I’ve previously expressed my opinions, however brief, about Max Cavalera: ex-Sepultura singer, groove metal pioneer and overall Brazilian badass. While I haven’t been the biggest fan of Cavalera’

8 years ago

I’ve previously expressed my opinions, however brief, about Max Cavalera: ex-Sepultura singer, groove metal pioneer and overall Brazilian badass. While I haven’t been the biggest fan of Cavalera’s recent output of music, I nonetheless owe a great debt to this man, as without him I probably wouldn’t be into metal the way I am now. It was albums like Roots and Chaos A.D. and the first handful of Soulfly releases that helped me bridge the gap from my start in Metallica to heavier bands, while simultaneously creating a big interest in rhythmic beats and world music.

I thought that I would be a good idea to do a little Starter Kit for people who aren’t entirely aware of the scope of Cavalera’s discography, and wished to pursue him further. While the following albums are only a very small fragment of what’s out there with Cavalera’s name on it, I believe that they accurately portray the various sounds and themes that Cavalera has explored in his career.


There are a lot of “TR00” metal purists out there who consider Sepultura’s groove metal era (i.e. Chaos A.D. to the present day, really) to be not as good as the band’s thrash metal years (Arise, Beneath the Remains, etc.). I’m not here to debate that, but I think when we think of Max Cavalera, no Sepultura album does him more justice than his final album with the band, Roots.

Why? Because Roots is pure Cavalera, from beginning to close. It’s a brutal album—the vocals in it showcase some of Cavalera’s best singing to date (just listen to “Roots Bloody Roots” and tell me otherwise), and the overall instrumental groove makes this an incredibly moshable album.

What really brings Roots together, though, is the strong world music influence Sepultura included from their time spent with the indigenous Xavante of Brazil. “Attitude” includes Cavalera playing the berimbau, while “Itsari” contains actual recordings of the Xavante people with Sepultura, and “Ratamahatta” features Brazilian musician Carlinhos Brown bringing some incredible singing and attitude to the table. All this influence put together makes an album that is epic in its presentation, tribal in its execution, and just heavy as fuck all the way around.

Roots is also an album that had a lasting impression on Cavalera, as he began to explore world music and spiritual themes heavily during the early Soulfly albums.



Soulfly’s discography can sort of be divided into two major eras. The first, as previously mentioned (spanning from the band’s self-titled debut to 2004’s Prophecy), features a heavy emphasis on world music and religion on top of a largely groove metal sound. The latter era—starting with Dark Ages—lessens the religious tones and world music (though world music is always integral to Soulfly’s sound) while simultaneously focusing on more thrash-influenced metal and darker themes such as death.

Dark Ages is yet again an incredibly heavy album. Cavalera’s vocals are so pained at times that it sounds like he’s working through some serious problems (which he was at the time, what with the death of his grandson, and the recent shooting of Pantera guitarist Dimebag Darrell). The influences on Dark Ages range from fast, thrash-influenced groove metal to even moments of industrial metal, such as the track “(The) March,” to light world elements, like Cavalera’s use of berimbau in “Riotstarter.” This albums also marks the second Soulfly release recorded with ex-Ill Niño guitar virtuoso Marc Rizzo, who adds some great guitar parts and a number of incredible solos.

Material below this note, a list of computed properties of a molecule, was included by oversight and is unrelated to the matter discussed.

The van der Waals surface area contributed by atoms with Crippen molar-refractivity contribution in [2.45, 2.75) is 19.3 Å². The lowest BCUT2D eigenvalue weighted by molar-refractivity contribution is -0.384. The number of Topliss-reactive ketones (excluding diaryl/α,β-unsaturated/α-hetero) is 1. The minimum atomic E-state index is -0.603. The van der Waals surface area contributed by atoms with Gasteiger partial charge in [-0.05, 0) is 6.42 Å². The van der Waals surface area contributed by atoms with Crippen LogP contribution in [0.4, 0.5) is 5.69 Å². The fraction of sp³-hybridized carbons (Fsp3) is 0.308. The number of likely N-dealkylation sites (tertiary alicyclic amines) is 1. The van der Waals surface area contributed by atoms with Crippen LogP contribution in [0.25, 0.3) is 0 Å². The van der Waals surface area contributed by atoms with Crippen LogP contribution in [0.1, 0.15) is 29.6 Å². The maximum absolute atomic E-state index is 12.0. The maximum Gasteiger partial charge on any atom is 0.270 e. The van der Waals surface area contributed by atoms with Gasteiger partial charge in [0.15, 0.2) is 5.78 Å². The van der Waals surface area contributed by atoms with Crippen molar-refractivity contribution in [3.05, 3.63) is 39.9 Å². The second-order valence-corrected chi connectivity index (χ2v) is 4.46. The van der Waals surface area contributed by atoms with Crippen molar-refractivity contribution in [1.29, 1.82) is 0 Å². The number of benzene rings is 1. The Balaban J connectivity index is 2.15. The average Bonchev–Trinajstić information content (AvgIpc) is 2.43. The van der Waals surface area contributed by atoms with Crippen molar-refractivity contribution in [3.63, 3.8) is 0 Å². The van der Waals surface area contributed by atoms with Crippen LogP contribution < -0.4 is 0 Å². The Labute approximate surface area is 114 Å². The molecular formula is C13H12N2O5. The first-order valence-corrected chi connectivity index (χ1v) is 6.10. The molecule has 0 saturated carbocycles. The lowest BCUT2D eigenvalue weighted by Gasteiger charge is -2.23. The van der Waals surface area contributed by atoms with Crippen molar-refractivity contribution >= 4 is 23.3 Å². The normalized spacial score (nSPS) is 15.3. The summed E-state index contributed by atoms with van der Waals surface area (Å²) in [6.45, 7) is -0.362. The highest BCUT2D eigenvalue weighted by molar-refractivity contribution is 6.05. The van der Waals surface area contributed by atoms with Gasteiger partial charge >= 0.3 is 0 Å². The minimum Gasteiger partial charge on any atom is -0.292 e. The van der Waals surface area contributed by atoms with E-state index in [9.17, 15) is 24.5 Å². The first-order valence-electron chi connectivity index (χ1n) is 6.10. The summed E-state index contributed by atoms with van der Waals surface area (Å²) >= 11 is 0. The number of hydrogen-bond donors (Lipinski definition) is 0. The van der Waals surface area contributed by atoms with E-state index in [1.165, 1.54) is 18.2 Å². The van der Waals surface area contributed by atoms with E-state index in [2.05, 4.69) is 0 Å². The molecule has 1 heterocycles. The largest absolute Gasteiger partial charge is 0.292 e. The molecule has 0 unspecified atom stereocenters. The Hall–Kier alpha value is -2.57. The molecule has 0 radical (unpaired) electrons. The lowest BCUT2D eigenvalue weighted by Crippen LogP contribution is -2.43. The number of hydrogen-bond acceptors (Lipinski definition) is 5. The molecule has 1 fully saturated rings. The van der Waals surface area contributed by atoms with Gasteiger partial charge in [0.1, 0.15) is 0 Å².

The Nailbomb project was a short-lived collaboration between Cavalera and Fudge Tunnel co-founder and record producer Alex Newport that really only consisted of this album. However, it is one hell of an album, if the cover art—a photograph of a Vietnamese woman (presumed Vietcong) with a gun to her head—didn’t already convince you of that fact, full of beefy guitars and a relatively industrial feel.

Cavalera’s influence and contribution are probably most heard on this album—after all, you can’t have an album with Max Cavalera without guitar that makes you want to throw the first molotov cocktail in a supercharged riot. However, Newport’s work on the album gives Point Blank a little bit of a change from other Cavalera releases. Max’s brother Igor (who later joined him in the supergroup Cavalera Conspiracy) contributes some drums for about half of the album’s tracks, but for the most part the sounds not already coming from guitar and vocal performances are sampled in the song. It gives the album a pretty cool industrial influence, as if Al Jorgensen almost had a hand in making it.


Again, I believe that these albums best represent the range of Cavalera’s style throughout his career; although he’s played primarily thrash and groove metal, he’s done both with some neat reinterpretations of and additions to each. You could distinctly put Cavalera’s work into three relative categories, which I will below, depending on which albums interested you the most.

Other Albums to Check Out:

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Published 8 years ago